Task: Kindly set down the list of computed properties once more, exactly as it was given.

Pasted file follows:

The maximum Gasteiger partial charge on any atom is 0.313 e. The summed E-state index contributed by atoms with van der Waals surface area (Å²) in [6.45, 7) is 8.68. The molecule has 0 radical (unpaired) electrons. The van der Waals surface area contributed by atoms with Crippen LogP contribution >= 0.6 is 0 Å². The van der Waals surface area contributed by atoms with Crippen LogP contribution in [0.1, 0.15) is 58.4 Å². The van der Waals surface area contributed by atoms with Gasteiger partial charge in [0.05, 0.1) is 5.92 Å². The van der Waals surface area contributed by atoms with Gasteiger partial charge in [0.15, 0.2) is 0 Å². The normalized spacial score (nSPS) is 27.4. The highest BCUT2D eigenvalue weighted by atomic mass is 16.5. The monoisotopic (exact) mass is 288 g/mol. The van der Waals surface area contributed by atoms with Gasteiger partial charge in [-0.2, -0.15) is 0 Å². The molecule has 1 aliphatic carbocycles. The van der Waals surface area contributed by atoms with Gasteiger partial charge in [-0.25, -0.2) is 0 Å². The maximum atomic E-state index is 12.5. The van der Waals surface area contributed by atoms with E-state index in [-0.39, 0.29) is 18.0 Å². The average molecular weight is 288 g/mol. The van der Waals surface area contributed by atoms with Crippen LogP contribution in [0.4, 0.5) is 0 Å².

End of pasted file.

The maximum Gasteiger partial charge on any atom is 0.313 e. The summed E-state index contributed by atoms with van der Waals surface area (Å²) in [6.45, 7) is 8.68. The molecule has 0 radical (unpaired) electrons. The van der Waals surface area contributed by atoms with Crippen LogP contribution >= 0.6 is 0 Å². The van der Waals surface area contributed by atoms with Crippen LogP contribution in [0.1, 0.15) is 58.4 Å². The van der Waals surface area contributed by atoms with Gasteiger partial charge in [0.05, 0.1) is 5.92 Å². The van der Waals surface area contributed by atoms with Gasteiger partial charge in [0.15, 0.2) is 0 Å². The normalized spacial score (nSPS) is 27.4. The highest BCUT2D eigenvalue weighted by atomic mass is 16.5. The monoisotopic (exact) mass is 288 g/mol. The van der Waals surface area contributed by atoms with Gasteiger partial charge in [-0.2, -0.15) is 0 Å². The molecule has 1 aliphatic carbocycles. The van der Waals surface area contributed by atoms with Gasteiger partial charge in [-0.25, -0.2) is 0 Å². The maximum atomic E-state index is 12.5. The van der Waals surface area contributed by atoms with E-state index in [-0.39, 0.29) is 18.0 Å². The average molecular weight is 288 g/mol. The van der Waals surface area contributed by atoms with Crippen LogP contribution in [0.4, 0.5) is 0 Å².